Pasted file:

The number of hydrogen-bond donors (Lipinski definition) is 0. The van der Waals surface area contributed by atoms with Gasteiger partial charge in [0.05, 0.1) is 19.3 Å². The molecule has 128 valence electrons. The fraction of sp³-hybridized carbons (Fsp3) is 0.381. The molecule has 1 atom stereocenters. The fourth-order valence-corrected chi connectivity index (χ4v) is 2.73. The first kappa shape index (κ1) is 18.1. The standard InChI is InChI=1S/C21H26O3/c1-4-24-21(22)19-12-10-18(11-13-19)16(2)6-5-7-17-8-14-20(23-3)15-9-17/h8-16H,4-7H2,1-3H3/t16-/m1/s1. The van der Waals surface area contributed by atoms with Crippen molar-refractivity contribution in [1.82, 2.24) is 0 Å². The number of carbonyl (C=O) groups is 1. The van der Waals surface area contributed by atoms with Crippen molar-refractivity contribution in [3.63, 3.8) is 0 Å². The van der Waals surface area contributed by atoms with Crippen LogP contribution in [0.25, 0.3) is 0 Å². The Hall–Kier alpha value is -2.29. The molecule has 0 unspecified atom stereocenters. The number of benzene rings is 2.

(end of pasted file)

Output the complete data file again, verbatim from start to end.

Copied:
The number of hydrogen-bond donors (Lipinski definition) is 0. The van der Waals surface area contributed by atoms with Gasteiger partial charge in [0.05, 0.1) is 19.3 Å². The molecule has 128 valence electrons. The fraction of sp³-hybridized carbons (Fsp3) is 0.381. The molecule has 1 atom stereocenters. The fourth-order valence-corrected chi connectivity index (χ4v) is 2.73. The first kappa shape index (κ1) is 18.1. The standard InChI is InChI=1S/C21H26O3/c1-4-24-21(22)19-12-10-18(11-13-19)16(2)6-5-7-17-8-14-20(23-3)15-9-17/h8-16H,4-7H2,1-3H3/t16-/m1/s1. The van der Waals surface area contributed by atoms with Crippen molar-refractivity contribution in [1.82, 2.24) is 0 Å². The number of carbonyl (C=O) groups is 1. The van der Waals surface area contributed by atoms with Crippen molar-refractivity contribution in [3.63, 3.8) is 0 Å². The van der Waals surface area contributed by atoms with Crippen LogP contribution in [0.25, 0.3) is 0 Å². The Hall–Kier alpha value is -2.29. The molecule has 0 unspecified atom stereocenters. The number of benzene rings is 2.